The Resurgence of Book Banning


 What is book banning? According to the ALA (American Library Association), "book banning, a form of censorship, occurs when private individuals, government officials, or organizations remove books from libraries, school reading lists, or bookstore shelves because they object to their content, ideas or themes." The photo above shows a few of the more recent books that have been banned from schools and libraries.


In a recent Washington Post article titled, "This Wave of Book Bans is Different from Earlier Ones," Valerie Strauss says, "Authors and educators say it is important for young people to have books that introduce them to sexual, gender and racial issues that many confront daily." This topic has recently become politicized and problematic and librarians are being put in the middle, and sometimes charges are brought against them for disseminating "obscene materials to minors." Many adults prefer not to have their children have access to books that are rooted in social justice and LGBTQ1A+ movements. School librarians have reported several books missing in their collections only to find that administrators have pulled them in fear of backlash from parents and politicians.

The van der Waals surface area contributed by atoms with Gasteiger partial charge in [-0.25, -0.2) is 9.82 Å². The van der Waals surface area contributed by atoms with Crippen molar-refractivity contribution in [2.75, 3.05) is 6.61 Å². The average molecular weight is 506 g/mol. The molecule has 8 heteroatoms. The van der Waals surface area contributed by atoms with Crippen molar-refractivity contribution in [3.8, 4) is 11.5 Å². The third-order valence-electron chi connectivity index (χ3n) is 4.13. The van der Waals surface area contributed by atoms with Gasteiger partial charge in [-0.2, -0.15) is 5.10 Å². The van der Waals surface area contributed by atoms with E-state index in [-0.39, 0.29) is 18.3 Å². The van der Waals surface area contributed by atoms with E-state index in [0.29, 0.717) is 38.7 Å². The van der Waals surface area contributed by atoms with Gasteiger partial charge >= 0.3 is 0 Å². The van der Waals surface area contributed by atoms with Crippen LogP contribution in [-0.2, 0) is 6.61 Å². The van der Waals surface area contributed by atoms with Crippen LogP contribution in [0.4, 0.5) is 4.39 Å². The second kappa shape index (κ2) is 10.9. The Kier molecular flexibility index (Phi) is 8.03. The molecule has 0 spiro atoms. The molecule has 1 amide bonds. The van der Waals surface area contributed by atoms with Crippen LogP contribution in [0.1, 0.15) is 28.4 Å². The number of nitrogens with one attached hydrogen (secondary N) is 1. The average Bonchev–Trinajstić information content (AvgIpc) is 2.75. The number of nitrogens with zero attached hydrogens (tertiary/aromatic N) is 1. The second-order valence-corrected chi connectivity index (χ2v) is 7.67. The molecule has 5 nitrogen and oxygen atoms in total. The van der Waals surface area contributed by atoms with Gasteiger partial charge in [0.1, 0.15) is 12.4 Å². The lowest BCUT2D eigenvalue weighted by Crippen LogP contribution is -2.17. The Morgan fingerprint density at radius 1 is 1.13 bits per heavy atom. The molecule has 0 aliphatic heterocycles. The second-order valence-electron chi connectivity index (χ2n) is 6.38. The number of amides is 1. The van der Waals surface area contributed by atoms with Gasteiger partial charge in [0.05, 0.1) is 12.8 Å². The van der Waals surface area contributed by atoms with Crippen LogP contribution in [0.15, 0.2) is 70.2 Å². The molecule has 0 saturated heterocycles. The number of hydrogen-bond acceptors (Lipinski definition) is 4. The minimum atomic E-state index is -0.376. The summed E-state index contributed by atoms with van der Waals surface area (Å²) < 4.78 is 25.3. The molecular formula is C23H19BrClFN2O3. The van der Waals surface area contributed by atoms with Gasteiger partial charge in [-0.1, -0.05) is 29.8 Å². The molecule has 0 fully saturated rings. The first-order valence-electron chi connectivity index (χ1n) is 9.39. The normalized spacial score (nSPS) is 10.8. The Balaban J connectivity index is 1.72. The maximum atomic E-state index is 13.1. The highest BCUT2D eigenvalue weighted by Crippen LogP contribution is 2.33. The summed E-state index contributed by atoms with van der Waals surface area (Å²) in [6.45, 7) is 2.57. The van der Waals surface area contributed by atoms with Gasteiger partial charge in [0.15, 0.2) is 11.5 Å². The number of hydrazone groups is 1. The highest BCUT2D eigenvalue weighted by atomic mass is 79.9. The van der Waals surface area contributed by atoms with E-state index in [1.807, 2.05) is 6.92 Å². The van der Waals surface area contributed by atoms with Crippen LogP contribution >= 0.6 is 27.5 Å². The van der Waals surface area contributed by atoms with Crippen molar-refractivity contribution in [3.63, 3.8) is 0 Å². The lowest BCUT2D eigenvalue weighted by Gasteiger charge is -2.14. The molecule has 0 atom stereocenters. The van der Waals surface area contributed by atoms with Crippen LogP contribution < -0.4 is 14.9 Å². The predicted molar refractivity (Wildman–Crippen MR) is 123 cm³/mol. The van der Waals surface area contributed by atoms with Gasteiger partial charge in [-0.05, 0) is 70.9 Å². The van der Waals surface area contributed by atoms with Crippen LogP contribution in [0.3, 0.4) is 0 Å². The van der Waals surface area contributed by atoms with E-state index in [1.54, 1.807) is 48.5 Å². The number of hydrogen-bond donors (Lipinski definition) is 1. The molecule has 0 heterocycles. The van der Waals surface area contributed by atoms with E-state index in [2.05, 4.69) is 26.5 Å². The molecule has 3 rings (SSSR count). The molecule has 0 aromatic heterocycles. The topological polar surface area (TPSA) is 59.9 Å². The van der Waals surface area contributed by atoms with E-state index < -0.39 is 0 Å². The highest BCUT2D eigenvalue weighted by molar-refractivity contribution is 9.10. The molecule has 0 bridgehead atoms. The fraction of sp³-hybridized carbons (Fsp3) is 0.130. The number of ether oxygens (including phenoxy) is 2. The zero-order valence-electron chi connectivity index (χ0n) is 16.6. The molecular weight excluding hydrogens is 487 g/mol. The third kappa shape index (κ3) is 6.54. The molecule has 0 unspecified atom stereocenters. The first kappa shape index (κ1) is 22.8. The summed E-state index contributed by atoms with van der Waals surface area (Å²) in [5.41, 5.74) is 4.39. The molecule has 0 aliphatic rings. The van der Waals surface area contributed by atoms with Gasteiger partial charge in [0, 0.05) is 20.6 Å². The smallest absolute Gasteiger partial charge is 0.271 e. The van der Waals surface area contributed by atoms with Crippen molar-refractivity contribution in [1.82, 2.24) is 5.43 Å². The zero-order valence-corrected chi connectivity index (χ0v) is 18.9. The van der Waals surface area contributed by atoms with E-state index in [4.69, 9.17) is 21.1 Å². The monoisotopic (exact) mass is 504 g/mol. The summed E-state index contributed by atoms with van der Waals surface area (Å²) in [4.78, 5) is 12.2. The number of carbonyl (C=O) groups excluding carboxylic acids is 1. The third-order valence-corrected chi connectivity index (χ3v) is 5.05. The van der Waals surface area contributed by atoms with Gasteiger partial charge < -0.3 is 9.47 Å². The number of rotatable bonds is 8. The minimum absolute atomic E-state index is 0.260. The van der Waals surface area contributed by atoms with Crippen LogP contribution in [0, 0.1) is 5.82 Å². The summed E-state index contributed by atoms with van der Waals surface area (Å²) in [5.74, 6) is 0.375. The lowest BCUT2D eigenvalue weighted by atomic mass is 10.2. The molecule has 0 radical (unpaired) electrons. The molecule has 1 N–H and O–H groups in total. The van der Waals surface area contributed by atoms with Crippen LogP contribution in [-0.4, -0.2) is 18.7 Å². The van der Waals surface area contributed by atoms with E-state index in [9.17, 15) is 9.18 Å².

St. Andrew's Dean of Teaching and Learning, Gretchen Hurtt '90,P'22,'24, shared her thoughts regarding the School's position on the books we include in our curriculum, "At St. Andrew's, teachers have the freedom to choose books that best support our curricular and teaching goals. We look for texts that engage and challenge our students' critical thinking, build their understanding of the world, and sharpen their academic skills.  Seeking to incorporate diverse viewpoints and voices, teachers review and discuss our choices within departments and teaching teams each year. We encourage students to approach texts with open minds, to read carefully and critically, and to engage respectfully in dialogue and debate."


Isn't the purpose of a library to have something for everyone? Everyone has the freedom to read and the freedom to choose the materials they want to read. Libraries have the obligation to support those freedoms.